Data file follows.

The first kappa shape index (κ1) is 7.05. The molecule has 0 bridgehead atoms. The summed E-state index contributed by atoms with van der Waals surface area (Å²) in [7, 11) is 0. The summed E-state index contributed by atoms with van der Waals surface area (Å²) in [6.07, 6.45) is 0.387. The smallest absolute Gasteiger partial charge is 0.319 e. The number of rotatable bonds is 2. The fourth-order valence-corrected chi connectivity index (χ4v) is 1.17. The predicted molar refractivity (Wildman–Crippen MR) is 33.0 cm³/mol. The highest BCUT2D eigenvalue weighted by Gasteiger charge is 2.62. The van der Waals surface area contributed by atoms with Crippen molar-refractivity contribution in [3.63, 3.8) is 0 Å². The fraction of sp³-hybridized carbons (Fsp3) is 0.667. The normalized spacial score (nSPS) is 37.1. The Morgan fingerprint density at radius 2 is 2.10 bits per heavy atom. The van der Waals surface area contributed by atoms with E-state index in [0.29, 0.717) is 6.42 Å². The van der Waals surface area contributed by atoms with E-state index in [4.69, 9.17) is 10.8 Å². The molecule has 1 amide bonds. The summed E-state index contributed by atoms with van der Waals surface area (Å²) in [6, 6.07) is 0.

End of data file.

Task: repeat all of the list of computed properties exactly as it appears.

The first kappa shape index (κ1) is 7.05. The molecule has 0 bridgehead atoms. The summed E-state index contributed by atoms with van der Waals surface area (Å²) in [7, 11) is 0. The summed E-state index contributed by atoms with van der Waals surface area (Å²) in [6.07, 6.45) is 0.387. The smallest absolute Gasteiger partial charge is 0.319 e. The number of rotatable bonds is 2. The fourth-order valence-corrected chi connectivity index (χ4v) is 1.17. The predicted molar refractivity (Wildman–Crippen MR) is 33.0 cm³/mol. The highest BCUT2D eigenvalue weighted by Gasteiger charge is 2.62. The van der Waals surface area contributed by atoms with Crippen molar-refractivity contribution in [3.63, 3.8) is 0 Å². The fraction of sp³-hybridized carbons (Fsp3) is 0.667. The normalized spacial score (nSPS) is 37.1. The Morgan fingerprint density at radius 2 is 2.10 bits per heavy atom. The van der Waals surface area contributed by atoms with E-state index in [0.29, 0.717) is 6.42 Å². The van der Waals surface area contributed by atoms with E-state index in [4.69, 9.17) is 10.8 Å². The molecule has 1 amide bonds. The summed E-state index contributed by atoms with van der Waals surface area (Å²) in [6, 6.07) is 0.